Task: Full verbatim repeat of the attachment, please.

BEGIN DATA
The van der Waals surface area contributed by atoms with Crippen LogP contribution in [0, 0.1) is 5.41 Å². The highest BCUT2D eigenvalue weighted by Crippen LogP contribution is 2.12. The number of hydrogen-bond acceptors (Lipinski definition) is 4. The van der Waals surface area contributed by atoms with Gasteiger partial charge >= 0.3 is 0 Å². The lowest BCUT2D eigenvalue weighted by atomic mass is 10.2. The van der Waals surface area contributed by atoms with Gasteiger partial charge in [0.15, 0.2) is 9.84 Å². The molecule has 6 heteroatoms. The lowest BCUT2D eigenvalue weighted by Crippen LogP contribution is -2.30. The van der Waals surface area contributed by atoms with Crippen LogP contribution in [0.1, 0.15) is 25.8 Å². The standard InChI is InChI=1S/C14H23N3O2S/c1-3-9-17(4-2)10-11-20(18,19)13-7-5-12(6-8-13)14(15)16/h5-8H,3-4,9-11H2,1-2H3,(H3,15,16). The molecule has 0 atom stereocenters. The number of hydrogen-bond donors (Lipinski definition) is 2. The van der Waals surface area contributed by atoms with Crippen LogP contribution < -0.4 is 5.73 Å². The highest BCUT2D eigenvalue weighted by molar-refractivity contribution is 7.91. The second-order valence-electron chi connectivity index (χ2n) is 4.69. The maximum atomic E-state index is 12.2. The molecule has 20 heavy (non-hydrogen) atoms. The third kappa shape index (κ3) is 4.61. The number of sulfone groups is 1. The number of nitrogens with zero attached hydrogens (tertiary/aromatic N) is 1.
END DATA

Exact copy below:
The van der Waals surface area contributed by atoms with Crippen LogP contribution in [0, 0.1) is 5.41 Å². The highest BCUT2D eigenvalue weighted by Crippen LogP contribution is 2.12. The number of hydrogen-bond acceptors (Lipinski definition) is 4. The van der Waals surface area contributed by atoms with Gasteiger partial charge >= 0.3 is 0 Å². The lowest BCUT2D eigenvalue weighted by atomic mass is 10.2. The van der Waals surface area contributed by atoms with Gasteiger partial charge in [0.15, 0.2) is 9.84 Å². The molecule has 6 heteroatoms. The lowest BCUT2D eigenvalue weighted by Crippen LogP contribution is -2.30. The van der Waals surface area contributed by atoms with Crippen LogP contribution in [0.1, 0.15) is 25.8 Å². The standard InChI is InChI=1S/C14H23N3O2S/c1-3-9-17(4-2)10-11-20(18,19)13-7-5-12(6-8-13)14(15)16/h5-8H,3-4,9-11H2,1-2H3,(H3,15,16). The molecule has 0 atom stereocenters. The number of hydrogen-bond donors (Lipinski definition) is 2. The van der Waals surface area contributed by atoms with Crippen LogP contribution < -0.4 is 5.73 Å². The highest BCUT2D eigenvalue weighted by molar-refractivity contribution is 7.91. The second-order valence-electron chi connectivity index (χ2n) is 4.69. The maximum atomic E-state index is 12.2. The molecule has 20 heavy (non-hydrogen) atoms. The third kappa shape index (κ3) is 4.61. The number of sulfone groups is 1. The number of nitrogens with zero attached hydrogens (tertiary/aromatic N) is 1.